Career development is becoming more important for dental graduates in today’s economic climate. Many students leave dental school with hundreds of thousands of dollars of student debt. Not only do graduates need immediate income to make student loan payments, but the large debt levels may also hinder their ability to secure loans at favorable rates. The increase in the number of corporate and franchise practices provides immediate employment opportunities, but it also increases competition in the local marketplace for start-up practices. Individual practitioners, who face increased competition as well, are often reluctant to take on an associate in the traditional role of owner and mentor. The complex dental insurance world makes practices less profitable than in the past, leading to further cash flow problems for young practitioners.
Because of these economic constraints, graduates need to plan their career development. In the past, the simple answer was to “set up a practice.” Now the plan may involve working in a corporate practice for several years to increase clinical and management skills or to work in a public health setting to gain some student loan relief and build clinical skills. Most graduates still have the ultimate goal of practice ownership (either individually or in a group) but now must take an often winding road to get to their goal.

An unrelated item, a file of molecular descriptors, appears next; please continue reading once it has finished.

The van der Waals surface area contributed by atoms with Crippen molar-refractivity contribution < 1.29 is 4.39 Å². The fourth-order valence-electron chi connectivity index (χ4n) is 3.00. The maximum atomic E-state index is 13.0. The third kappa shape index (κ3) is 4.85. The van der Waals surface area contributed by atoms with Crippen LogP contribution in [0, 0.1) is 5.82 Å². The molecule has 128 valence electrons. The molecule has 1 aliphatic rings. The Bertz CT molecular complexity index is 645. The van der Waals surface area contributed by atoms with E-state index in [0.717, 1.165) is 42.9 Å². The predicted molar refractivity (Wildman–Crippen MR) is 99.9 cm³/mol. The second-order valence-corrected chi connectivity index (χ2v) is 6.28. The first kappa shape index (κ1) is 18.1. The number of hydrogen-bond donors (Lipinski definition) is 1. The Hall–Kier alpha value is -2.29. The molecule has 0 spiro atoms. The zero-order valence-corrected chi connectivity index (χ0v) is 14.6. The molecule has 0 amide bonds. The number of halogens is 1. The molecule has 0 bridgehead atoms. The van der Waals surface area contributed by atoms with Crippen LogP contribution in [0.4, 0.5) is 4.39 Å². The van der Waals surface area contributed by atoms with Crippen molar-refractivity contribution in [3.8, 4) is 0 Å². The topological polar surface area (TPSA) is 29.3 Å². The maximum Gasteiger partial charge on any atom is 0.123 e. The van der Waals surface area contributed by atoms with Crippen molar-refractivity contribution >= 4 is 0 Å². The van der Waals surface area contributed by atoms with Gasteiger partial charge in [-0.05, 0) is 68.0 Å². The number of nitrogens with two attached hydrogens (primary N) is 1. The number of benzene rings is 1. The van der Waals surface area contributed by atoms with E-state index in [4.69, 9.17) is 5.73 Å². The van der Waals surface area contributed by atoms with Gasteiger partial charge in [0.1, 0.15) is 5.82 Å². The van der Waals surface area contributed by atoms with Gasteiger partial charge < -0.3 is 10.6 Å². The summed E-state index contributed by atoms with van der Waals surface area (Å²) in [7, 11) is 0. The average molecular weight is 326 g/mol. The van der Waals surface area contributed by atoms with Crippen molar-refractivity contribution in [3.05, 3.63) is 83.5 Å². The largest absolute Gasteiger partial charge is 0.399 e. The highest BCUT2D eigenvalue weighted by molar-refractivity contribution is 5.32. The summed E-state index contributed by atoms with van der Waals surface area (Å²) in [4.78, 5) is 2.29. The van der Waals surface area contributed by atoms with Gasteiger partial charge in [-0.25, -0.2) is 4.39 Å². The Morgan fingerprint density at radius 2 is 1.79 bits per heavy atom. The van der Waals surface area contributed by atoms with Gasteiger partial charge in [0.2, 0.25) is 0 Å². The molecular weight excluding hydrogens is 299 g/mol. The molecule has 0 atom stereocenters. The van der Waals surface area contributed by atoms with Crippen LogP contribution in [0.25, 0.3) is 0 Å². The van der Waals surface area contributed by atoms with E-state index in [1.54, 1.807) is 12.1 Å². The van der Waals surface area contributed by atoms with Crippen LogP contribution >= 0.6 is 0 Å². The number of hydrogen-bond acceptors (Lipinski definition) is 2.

There are two general categories of income generation for new dentists. First, they can work for someone else (get a job). This option allows immediate income generation but does not provide long-term professional security. They can find employment with a private practicing owner$en$dentist as an associate dentist, with a dental management service organizat/>